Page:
Steve Hirsh personifies what people expect in the form of a dedicated, professional public servant”.  Steve applies this vision at all of his sites.  He was instrumental in creating a step-by-step formalized partnering process that has led to a streamlined process for removing obstacles, resolving disagreements and dividing resources among the Air Force and state and county governments at the lowest possible management level.  By formally applying this new process he has been able to forge a strong collaborative relationship, which ultimately resulted in the signing of a Memorandum of Agreement by all parties. 

Steve’s leadership in this process at this site has, according to the Air Force, saved $36M in additional clean-up costs.  This is a feat almost unheard of at complex military sites such as Andrews Air Force Base.  His efforts in working closely with the Air Force and local government at the Andrews Air Force Base Superfund are now a national model for clean-up efforts at federal and military sites on the National Priorities List.
The results of Steve's work spirit, his drive to succeed and belief in collaborative processes have spread throughout the program and R3 and are reflected in the dramatically increased number of signed and implemented remedies; enforcement agreements at almost every R3 federal site, and countless savings in resources and dollars by avoiding formal dispute resolution… not to mention how his methodology in reaching consensus is now considered the nationally endorsed business practice at such cleanups.

Route 66 Team

The Route 66 Team demonstrated outstanding leadership, initiative, and commitment to collaboration in the development of the new and unique Route 66 Partnership.  In its first year, the Partnership effectively utilized support from EPA Region 9, Headquarters, and several state, local and federal partners to assist small communities on Route 66 in Arizona to clean up and assess leaking underground storage tank (LUST) and abandoned tank sites.  Furthermore, the partnership helped these communities explore opportunities to redevelop and/or historically preserve sites that have been addressed and are now ready for reuse.  As a result of the Route 66 Team’s efforts, the communities involved in the project have taken the initiative to employ tools and resources highlighted by the Route 66 Partnership to turn environmental challenges into success stories.  In addition, thanks to extensive outreach, other regions and states have developed similar programs based on Region 9’s successful model, tools, and resources developed.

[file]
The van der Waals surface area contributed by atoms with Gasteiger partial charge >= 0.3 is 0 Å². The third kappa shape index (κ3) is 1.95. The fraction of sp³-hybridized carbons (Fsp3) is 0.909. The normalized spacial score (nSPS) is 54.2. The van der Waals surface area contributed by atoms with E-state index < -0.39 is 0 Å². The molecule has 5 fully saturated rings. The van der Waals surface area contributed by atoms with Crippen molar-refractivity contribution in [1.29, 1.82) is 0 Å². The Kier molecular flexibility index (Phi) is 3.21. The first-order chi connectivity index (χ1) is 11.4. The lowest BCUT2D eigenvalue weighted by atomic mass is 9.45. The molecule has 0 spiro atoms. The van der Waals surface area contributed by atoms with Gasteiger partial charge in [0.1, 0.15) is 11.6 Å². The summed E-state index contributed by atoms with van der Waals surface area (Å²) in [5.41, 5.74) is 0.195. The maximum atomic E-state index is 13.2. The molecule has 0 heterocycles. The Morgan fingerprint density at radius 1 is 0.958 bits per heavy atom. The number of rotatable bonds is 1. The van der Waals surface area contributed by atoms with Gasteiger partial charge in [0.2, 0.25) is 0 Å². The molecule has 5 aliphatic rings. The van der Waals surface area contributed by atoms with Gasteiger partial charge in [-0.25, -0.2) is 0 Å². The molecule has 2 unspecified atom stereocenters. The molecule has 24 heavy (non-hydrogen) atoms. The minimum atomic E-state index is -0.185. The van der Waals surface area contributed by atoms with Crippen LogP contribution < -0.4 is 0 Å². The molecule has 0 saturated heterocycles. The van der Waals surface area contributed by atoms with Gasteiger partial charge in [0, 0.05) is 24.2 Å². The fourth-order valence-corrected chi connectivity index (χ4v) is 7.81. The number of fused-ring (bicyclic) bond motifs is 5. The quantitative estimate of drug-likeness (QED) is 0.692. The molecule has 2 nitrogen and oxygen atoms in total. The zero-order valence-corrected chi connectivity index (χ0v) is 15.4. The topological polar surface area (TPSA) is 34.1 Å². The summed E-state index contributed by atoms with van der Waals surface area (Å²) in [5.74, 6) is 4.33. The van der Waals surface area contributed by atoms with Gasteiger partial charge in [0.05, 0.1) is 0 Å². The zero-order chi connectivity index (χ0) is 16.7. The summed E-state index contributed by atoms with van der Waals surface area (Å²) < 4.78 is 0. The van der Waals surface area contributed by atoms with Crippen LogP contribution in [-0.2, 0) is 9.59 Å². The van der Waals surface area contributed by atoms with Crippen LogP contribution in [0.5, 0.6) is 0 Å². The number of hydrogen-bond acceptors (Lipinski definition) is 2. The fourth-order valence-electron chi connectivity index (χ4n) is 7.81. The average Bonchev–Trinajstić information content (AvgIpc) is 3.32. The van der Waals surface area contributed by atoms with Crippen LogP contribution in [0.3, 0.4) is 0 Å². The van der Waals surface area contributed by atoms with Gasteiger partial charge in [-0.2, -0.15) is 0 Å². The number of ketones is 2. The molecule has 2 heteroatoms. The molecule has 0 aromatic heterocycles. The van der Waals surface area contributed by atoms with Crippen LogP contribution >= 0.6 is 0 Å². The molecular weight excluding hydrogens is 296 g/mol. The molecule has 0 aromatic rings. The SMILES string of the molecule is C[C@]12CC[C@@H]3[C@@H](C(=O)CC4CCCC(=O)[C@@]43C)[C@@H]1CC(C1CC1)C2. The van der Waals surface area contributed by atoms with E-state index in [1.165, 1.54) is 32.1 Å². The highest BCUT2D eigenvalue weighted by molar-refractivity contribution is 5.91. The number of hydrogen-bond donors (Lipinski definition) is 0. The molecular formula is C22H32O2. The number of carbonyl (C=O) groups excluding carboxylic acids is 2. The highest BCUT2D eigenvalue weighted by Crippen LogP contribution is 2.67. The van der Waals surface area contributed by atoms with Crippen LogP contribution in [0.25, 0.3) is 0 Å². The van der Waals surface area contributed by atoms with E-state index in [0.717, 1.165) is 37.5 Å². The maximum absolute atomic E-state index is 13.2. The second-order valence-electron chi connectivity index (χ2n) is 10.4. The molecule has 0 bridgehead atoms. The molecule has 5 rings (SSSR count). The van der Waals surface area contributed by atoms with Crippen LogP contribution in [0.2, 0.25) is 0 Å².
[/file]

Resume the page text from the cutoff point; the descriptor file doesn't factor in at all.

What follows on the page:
For years, leaking underground storage tank sites and abandoned gas stations on Route 66 have posed environmental and economic challenges for communities, especially small and rural towns.  During Route 66’s heyday (1926 to 1970), the economies of these towns swelled with business from Route 66 travelers, and new gas stations opened to meet increasing fuel needs.  Unfortunately, leaks and spills from underground storage tanks at these gas stations resulted in soil, water, and groundwater pollution.  After larger, four-lane interstates replaced Route 66, these communities faced economic struggles as businesses—especially gas stations—went out of business.  Today, these small and rural towns must deal not only with environmental problems from past and recent leaking and abandoned tanks, but also with slow economies and abandoned sites—an unfortunate recipe for brownfields.

Since October 2005, the Route 66 Team has worked to establish a new and innovative collaboration dedicated to helping these communities solve environmental and economic problems.  To help these communities address contamination from LUSTs and abandoned tanks, the Route 66 Team initiated a partnership with the Arizona Department of Environmental Quality (ADEQ).  Previously, ADEQ launched a state program called the Route 66 Initiative to help Route 66 communities conduct LUST site assessments and cleanups.  In the past year, the Route 66 Team has helped the state advertise and propel this program, especially in the Route 66 Partnership’s target area, which includes Winslow, Joseph City, and Holbrook.  Since the beginning of the partnership, 22 LUST sites (22% of open sites) have been successfully closed.  In the past year, ADEQ has also doubled the number of abandoned UST sites addressed under another, similar program—the Municipal Tank Closure Program (MTCP).  Most of the 35 sites addressed by the MTCP are concentrated in the Route 66 Partnership’s target area.